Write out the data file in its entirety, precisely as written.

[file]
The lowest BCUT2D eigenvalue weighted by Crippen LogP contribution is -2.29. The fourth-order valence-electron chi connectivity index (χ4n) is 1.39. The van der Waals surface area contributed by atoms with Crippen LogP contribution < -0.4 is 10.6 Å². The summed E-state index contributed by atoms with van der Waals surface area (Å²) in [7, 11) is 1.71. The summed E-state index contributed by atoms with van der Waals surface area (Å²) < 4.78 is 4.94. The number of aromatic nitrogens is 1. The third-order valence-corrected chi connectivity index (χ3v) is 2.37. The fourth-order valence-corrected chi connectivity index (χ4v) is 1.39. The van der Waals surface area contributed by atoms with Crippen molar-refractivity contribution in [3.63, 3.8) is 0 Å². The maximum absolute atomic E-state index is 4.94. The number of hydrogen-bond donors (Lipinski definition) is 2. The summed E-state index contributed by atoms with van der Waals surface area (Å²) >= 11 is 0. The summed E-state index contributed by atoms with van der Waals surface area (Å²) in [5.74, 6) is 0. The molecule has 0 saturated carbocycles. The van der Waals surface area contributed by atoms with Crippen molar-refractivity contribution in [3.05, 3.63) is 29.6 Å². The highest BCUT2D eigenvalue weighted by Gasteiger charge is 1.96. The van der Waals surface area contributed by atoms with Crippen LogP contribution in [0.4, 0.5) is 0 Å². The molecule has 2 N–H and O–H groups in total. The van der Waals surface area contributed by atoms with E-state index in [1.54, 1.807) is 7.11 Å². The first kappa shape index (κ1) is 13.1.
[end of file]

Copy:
The lowest BCUT2D eigenvalue weighted by Crippen LogP contribution is -2.29. The fourth-order valence-electron chi connectivity index (χ4n) is 1.39. The van der Waals surface area contributed by atoms with Crippen LogP contribution < -0.4 is 10.6 Å². The summed E-state index contributed by atoms with van der Waals surface area (Å²) in [7, 11) is 1.71. The summed E-state index contributed by atoms with van der Waals surface area (Å²) < 4.78 is 4.94. The number of aromatic nitrogens is 1. The third-order valence-corrected chi connectivity index (χ3v) is 2.37. The fourth-order valence-corrected chi connectivity index (χ4v) is 1.39. The van der Waals surface area contributed by atoms with Crippen molar-refractivity contribution in [3.63, 3.8) is 0 Å². The maximum absolute atomic E-state index is 4.94. The number of hydrogen-bond donors (Lipinski definition) is 2. The summed E-state index contributed by atoms with van der Waals surface area (Å²) >= 11 is 0. The summed E-state index contributed by atoms with van der Waals surface area (Å²) in [5.74, 6) is 0. The molecule has 0 saturated carbocycles. The van der Waals surface area contributed by atoms with Crippen molar-refractivity contribution in [3.05, 3.63) is 29.6 Å². The highest BCUT2D eigenvalue weighted by Gasteiger charge is 1.96. The van der Waals surface area contributed by atoms with Crippen LogP contribution in [0.4, 0.5) is 0 Å². The molecule has 2 N–H and O–H groups in total. The van der Waals surface area contributed by atoms with E-state index in [1.54, 1.807) is 7.11 Å². The first kappa shape index (κ1) is 13.1.